Build list legend
|Version of Microsoft Windows
Neptune was the codename for a canceled version of Microsoft Windows scheduled for release during the year 2000, which would have been the first consumer version of Windows based on the existing Windows NT codebase. The operating system was originally intended to succeed Windows 98, although this later shifted to Windows Me due to delays.
Major user experience changes were planned to ship with Neptune, including the Activity Centers – a new task-based user interface that featured individual "pages" focusing on daily tasks with facilities that include (but are not limited to) browsing the Internet, communication, document management and entertainment. User management was also improved in Neptune with the introduction of several new user types as well as a dedicated full-screen user interface. The new interfaces were primarily implemented using Internet Explorer's web technology, often using the then-new Mars framework. A key focus of the Neptune project was to experiment with user experiences that did not require manually saving previous work; some of this effort is visible in the only available build, which enables hibernation by default and requires the user to take extra steps to fully shut down the device.
A new Help and Support system was additionally introduced as part of Neptune, providing a consumer-oriented centralized hub that offers documentation for most Windows features as well as dedicated troubleshooters for common issues like system crashes.
Internal additions and changes to Windows functionalities were also introduced in the project such as application caching, simplified networking utilities, driver resource management, and extended support for varying imaging hardware such as scanners and digital cameras. The Profile-Assisted Boot Accelerator, a feature that captures the system state immediately after a normal boot and restores it during subsequent boots, was also introduced.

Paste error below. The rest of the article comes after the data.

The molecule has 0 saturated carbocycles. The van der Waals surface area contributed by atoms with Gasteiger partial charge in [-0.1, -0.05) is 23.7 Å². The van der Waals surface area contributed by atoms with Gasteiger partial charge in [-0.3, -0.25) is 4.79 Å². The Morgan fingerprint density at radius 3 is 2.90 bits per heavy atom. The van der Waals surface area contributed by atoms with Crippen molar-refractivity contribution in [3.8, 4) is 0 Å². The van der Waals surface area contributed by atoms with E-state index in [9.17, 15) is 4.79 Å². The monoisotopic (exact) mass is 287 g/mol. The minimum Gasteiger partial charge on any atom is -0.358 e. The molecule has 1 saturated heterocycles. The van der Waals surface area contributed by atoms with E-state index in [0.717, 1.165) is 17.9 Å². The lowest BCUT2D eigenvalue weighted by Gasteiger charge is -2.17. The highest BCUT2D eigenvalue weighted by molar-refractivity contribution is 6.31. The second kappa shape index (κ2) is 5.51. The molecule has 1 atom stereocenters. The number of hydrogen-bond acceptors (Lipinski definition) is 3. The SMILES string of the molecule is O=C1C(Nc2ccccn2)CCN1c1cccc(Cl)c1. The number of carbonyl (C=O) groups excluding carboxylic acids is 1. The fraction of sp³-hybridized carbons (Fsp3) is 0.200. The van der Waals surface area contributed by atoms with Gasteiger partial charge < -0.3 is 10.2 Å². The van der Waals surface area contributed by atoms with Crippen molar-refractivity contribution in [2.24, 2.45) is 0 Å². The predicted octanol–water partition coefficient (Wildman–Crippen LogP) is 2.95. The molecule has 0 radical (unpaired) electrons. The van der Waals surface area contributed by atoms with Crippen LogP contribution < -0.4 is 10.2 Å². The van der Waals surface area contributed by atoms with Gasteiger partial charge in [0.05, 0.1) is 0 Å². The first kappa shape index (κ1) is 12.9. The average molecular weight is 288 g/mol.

The project was worked on throughout 1999 before being ultimately scrapped in January 2000, as the Neptune team merged with another team focused on the Odyssey project, a business-oriented successor of Windows 2000. The merging of both teams resulted in the formation of a new project codenamed Whistler, which ultimately evolved into Windows XP. Many of the project objectives later inspired and/or laid the groundwork for a number of new features in the versions that followed, with Windows XP introducing an evolved form of Neptune's new Start menu design as well parts of the task-based user interface.
The touch-oriented Metro design language introduced as part of Windows 8 also shared many common goals with the Neptune project, including the Activity Centers' focus on typography as well as dedicated full-screen applications for common tasks. Windows 8 also introduced hybrid boot, a functionality that takes advantage of hibernation to capture the initial states of necessary system applications and boot drivers, largely similar in principle to the Boot Accelerator feature that would have been included as part of Neptune.
Neptune concept art/UI mockups from a 1998 Microsoft presentation:
Outlook Express UI mockup
A minor update to Neptune codenamed "Triton" is mentioned in internal Microsoft documents from 1998, which was planned to be released in March 2001, 12 months after the initial release of Neptune. According to the documents, Neptune would also receive several Service Pack updates while Triton would have been in development.
Although only build 5111.1 is currently available, evidence for other builds exist mostly as part of file versions sourced from varying Windows Me builds.